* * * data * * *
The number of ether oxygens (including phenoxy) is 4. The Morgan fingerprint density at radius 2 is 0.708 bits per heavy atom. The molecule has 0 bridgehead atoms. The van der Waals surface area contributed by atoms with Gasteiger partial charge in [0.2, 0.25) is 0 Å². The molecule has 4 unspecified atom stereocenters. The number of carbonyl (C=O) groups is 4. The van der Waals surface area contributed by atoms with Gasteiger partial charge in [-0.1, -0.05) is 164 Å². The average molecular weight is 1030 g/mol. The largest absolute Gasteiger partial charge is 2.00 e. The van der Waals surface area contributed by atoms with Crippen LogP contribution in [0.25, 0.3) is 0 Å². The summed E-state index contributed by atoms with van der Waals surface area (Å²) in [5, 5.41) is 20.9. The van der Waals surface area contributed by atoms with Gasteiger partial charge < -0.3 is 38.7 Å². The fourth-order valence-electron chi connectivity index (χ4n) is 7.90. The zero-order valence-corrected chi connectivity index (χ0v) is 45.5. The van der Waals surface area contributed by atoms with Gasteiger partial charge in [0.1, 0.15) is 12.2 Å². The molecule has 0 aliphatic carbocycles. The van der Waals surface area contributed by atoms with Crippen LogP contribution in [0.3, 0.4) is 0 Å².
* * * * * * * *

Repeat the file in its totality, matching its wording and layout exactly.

The number of ether oxygens (including phenoxy) is 4. The Morgan fingerprint density at radius 2 is 0.708 bits per heavy atom. The molecule has 0 bridgehead atoms. The van der Waals surface area contributed by atoms with Gasteiger partial charge in [0.2, 0.25) is 0 Å². The molecule has 4 unspecified atom stereocenters. The number of carbonyl (C=O) groups is 4. The van der Waals surface area contributed by atoms with Gasteiger partial charge in [-0.1, -0.05) is 164 Å². The average molecular weight is 1030 g/mol. The largest absolute Gasteiger partial charge is 2.00 e. The van der Waals surface area contributed by atoms with Crippen LogP contribution in [0.25, 0.3) is 0 Å². The summed E-state index contributed by atoms with van der Waals surface area (Å²) in [5, 5.41) is 20.9. The van der Waals surface area contributed by atoms with Gasteiger partial charge < -0.3 is 38.7 Å². The fourth-order valence-electron chi connectivity index (χ4n) is 7.90. The zero-order valence-corrected chi connectivity index (χ0v) is 45.5. The van der Waals surface area contributed by atoms with Gasteiger partial charge in [0.1, 0.15) is 12.2 Å². The molecule has 0 aliphatic carbocycles. The van der Waals surface area contributed by atoms with Crippen LogP contribution in [0.3, 0.4) is 0 Å².